A year ago, with the coronavirus pandemic raging and Memorial Daycelebrations put on hold, CBS News’ Steve Hartman came to the American people with a musical request. The On The Road correspondent suggested a new way to honor fallen servicemen and women: a socially distanced, nationwide performance of “Taps.”
From sea to shining sea, Americans of all ages and skill levels performed the mournful bugle call in unison. On electric guitars, violins, flutes, and of course, trumpets.
The idea for a “Taps” performance of this kind had been ruminating in Hartman’s mind for the better part of a decade, ever since he profiled retired United States Air Force Master Sergeant Don Brittain, who sounded “Taps” on his balcony every day at sunset.
At the time, Hartman remembers thinking, “Wow. Why can’t this happen all over the country?”
Years later, when Covid-19 canceled traditional Memorial Day celebrations, it dawned on him: maybe people could play “Taps” on their front porches as a way to honor the fallen from home.
Hartman brought his idea to retired Air Force bugler Jari Villanueva, who has a group called Taps for Veterans. Villanueva laughed; he had had the same thought. And Taps Across America was born.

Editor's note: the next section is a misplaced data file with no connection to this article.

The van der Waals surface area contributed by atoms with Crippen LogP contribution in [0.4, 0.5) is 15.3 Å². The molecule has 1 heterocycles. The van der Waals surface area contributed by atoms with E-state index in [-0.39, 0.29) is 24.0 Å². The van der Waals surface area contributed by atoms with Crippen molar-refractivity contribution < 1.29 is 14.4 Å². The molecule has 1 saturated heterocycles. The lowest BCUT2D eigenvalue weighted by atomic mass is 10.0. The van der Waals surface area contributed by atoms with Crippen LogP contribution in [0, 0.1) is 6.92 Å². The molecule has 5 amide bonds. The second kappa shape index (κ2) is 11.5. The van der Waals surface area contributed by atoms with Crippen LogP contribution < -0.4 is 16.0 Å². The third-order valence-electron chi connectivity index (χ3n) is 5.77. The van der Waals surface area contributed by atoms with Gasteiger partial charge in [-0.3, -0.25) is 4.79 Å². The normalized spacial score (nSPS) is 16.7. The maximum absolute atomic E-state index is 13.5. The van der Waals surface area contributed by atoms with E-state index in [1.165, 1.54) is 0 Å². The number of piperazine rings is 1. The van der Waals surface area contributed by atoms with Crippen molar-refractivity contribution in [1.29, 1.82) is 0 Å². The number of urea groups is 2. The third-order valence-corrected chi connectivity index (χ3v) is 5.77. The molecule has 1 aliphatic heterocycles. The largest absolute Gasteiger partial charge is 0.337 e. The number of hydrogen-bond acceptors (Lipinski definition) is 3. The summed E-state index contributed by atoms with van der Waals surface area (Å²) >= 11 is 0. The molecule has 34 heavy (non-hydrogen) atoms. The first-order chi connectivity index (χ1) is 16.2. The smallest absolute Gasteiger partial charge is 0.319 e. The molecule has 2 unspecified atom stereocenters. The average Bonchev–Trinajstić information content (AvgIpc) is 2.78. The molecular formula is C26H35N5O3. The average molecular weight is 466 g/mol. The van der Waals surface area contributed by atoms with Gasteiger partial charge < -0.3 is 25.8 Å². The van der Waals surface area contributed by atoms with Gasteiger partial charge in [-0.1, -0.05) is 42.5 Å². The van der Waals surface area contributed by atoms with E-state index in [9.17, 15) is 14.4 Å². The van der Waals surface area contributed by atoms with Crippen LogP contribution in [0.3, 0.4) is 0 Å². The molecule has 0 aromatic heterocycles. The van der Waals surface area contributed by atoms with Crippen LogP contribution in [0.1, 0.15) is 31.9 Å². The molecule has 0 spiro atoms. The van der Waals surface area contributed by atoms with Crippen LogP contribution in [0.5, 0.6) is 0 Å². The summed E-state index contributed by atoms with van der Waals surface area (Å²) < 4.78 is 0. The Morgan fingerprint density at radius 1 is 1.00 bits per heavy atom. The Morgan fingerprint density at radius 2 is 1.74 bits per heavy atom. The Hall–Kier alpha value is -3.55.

“The response blew me away. Our best guess is about 20,000 musicians played ‘Taps,'” Hartman tells Southern Living. “Everyone from a musician with the New York Philharmonic to a kid who just learned that day. On mountain tops, in deserts, but mostly in front yards.”
This Memorial Day, Taps Across America is back. Even with the pandemic ebbing, Hartman believes this year will be even bigger than the last.
Everyone who can sound the 24-note tune is invited to participate. Instruments of all kinds are welcome, though Hartman discourages the kazoo because “it doesn’t seem very reverent.”
“As long as it’s played with heart,” he adds.
Participants will play on Memorial Day, Monday, May 31 at 3 p.m. in their local time zone. Every Lowe’s location will also have a bugler sounding “Taps.”
You can register for Taps Across America here, though it’s not required. Hartman encourages participants to record and submit their sounding of “Taps.” Select videos will be shown during CBS Evening News with Norah O’Donnell on Tuesday, June 1.
“Too often, lately, Memorial Day has come to mean hamburgers and hot dogs,” Hartman says. “This is a way without ever leaving your home to be reminded why we celebrate.”